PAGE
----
Staff of the Duke Center for International Development (DCID) traveled to China from June 15-25 to meet with participants in the upcoming State Administration of Foreign Experts Affairs (SAFEA) executive education program. The four-month program begins Thursday, Aug. 1.
Executive Director Jonathan Abels and Program Coordinator Derek DeLong introduced the 30 government officials to topics that will be covered in the program and answered their questions about living and studying in North Carolina.
During the trip, staff also had the chance to reunite with many SAFEA alumni, including 2005 alumnus Xia Bing.
“The program gave us not only the class theory but also useful tools for public policy making. For example, I always use the data analysis we learned for my daily work now,” Bing said. “In addition, DCID has a group of highly experienced faculty members that gave us full directions and care. They are not just our teachers, but our lifelong friends also.”
This summer marks the 10th year DCID has offered the SAFEA program. Designed specifically for mid- and senior-level officials from various ministries within China’s central government, the program covers topics such as public finance, policy analysis, management, conflict resolution and environmental policy. Since 2003, it has trained approximately 330 government officials from ministries such as finance, foreign affairs and commerce.
Over the years, the program has evolved to incorporate various topics that are of growing interest to participants, such as the global financial crisis and emergency management.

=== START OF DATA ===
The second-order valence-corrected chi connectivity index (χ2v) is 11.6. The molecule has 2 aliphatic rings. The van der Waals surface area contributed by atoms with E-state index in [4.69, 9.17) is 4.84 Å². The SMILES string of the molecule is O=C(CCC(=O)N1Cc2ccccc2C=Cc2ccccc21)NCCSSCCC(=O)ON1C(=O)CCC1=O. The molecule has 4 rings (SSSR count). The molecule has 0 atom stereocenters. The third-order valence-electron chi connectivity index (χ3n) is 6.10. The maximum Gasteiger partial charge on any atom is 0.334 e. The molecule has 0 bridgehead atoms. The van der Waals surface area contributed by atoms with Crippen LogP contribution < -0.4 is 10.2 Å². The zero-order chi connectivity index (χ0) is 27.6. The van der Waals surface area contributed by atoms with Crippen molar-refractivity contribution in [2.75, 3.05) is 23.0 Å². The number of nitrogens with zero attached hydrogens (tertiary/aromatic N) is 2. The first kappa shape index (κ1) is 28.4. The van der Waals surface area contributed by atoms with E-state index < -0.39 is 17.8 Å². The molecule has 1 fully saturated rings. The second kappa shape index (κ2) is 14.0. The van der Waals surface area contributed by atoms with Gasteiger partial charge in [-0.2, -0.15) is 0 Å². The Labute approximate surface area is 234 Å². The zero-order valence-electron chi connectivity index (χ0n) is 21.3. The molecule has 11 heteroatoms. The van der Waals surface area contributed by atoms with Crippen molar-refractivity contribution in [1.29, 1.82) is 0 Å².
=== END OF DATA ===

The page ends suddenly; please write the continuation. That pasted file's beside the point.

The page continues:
In addition to classroom training, SAFEA participants meet with and learn from civic and business leaders through site visits to various institutions and organizations throughout the Research Triangle, including the School of Government at the University of North Carolina, the Supreme Court of North Carolina, the North Carolina General Assembly, the SAS Institute and Cisco.
The group also travels to Washington, D.C., and New York City where they attend meetings at international organizations such as the World Bank and the United Nations and visit popular U.S. monuments and landmarks.
“We were very pleased to see students from previous years and to learn what they are doing now, to hear how their experience at Duke and the Sanford School influenced their work and broadened their perspective, and to feel the warmth of their reunion with their classmates and with us,” Abels said. “We are proud that Duke is having an immediate and long-term impact on their lives and, I believe, on the services they are providing their citizens.”